What is the ngVLA?

The next-generation VLA (ngVLA) is a future centimeter-to-millimeter wave interferometer that builds on the legacy of the JVLA and ALMA, as the next major facility in ground-based US radio astronomy. The ngVLA is optimized for observations at wavelengths between the superb performance of ALMA at sub-mm wavelengths, and the future SKA1-MID at longer wavelengths. The ngVLA opens a new window on the Universe through ultra-sensitive imaging of thermal line and continuum emission down to milliarcecond resolution, as well as unprecedented broad band continuum polarimetric imaging of non-thermal processes. The ngVLA will perform transformational science covering areas of terrestrial planet formation to the first generation of molecules.

How big is an ngVLA dish and how many of them will there be?

The current baseline design consists of 214 18m dishes, providing 10x the effective collecting area of the JVLA at 40GHz. Presently, an offset-Gregorian geometry is preferred, with its feed-arm low, similar to the choice for the South African MeerKAT dishes.

What is the frequency range of the ngVLA?

The ngVLA will nominally operate from 1.2 – 116 GHz.

We are also exploring the option for potential commensal observations at lower frequencies that leverage the ngVLA infrastructure (e.g., ngLOBO) that would both cover 5 – 150 MHz with a multi-beam dipole array at ngVLA long-baseline stations and commensal prime focus feeds on the ngVLA antennas covering ~150 – 800MHz).

What is the angular resolution of the ngVLA?

The resolution of an interferometer is determined by the observed wavelength and its longest baseline. With its ~500 km baselines, the ngVLA will achieve an angular resolution ranging between 1 and 100 mas at 2.6 mm (116 GHz) and 25cm (1.2 GHz), respectively. Even higher angular resolution imaging will be possible by combining the ngVLA with existing VLBA antennas into a continental-scale array.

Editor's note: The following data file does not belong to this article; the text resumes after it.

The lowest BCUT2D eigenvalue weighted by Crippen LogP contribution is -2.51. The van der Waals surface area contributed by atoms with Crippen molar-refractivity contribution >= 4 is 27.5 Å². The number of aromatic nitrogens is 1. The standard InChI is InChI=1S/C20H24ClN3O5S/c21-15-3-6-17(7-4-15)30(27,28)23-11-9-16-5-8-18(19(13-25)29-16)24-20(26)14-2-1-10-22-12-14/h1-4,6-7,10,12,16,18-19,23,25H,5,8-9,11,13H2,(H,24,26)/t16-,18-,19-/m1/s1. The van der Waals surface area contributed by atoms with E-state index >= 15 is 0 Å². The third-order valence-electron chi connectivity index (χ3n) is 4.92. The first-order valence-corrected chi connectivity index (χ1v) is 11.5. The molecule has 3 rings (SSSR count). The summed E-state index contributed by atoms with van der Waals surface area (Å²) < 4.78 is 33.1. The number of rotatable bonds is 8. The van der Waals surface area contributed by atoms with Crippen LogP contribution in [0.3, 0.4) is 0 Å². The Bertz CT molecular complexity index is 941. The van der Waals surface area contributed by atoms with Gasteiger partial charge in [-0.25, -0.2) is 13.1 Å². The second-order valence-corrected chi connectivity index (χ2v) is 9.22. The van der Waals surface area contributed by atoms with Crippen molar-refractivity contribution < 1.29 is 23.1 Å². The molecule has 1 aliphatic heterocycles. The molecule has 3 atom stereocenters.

In addition to the main array, we are also exploring the option of using the ngVLA project as a means to initiate an expansion of US VLBI capabilities by replacing existing VLBA antennas/infrastructure with ngVLA technology.

Where will the ngVLA be located?

The ngVLA will be centered at the location of the VLA site on the plains of San Agustin, with additional long-baseline stations spread over greater New Mexico, Texas, and Mexico.

How is the ngVLA different than the VLA?

The VLA has been the workhorse of radio astronomy since its inception in the late 1970s, consisting of 27 movable 25m symmetric antennas, with maximum baselines of 30 km. The VLA underwent a major electronics upgrade completed in 2011, which provided contiguous frequency coverage between 1-50GHz. The ngVLA, by comparison, will consist of 214 18m dishes extending over ~500 km baselines. The ngVLA will extend the operational frequency range from 1.2 - 116GHz.

How is the ngVLA different than ALMA?

ALMA is a radio interferometer optimized to take advantage of the sub-mm (THz) windows that are only accessible at high, dry sites such as the Chajnantor plateau, which is at ~5000 m altitude. While ALMA operates in the 3mm band, the ngVLA (at an altitude of ~2100 m) can both access the 3mm atmospheric window and will provide a factor of ~10 times more collecting area and baselines that are ~20x longer than ALMA.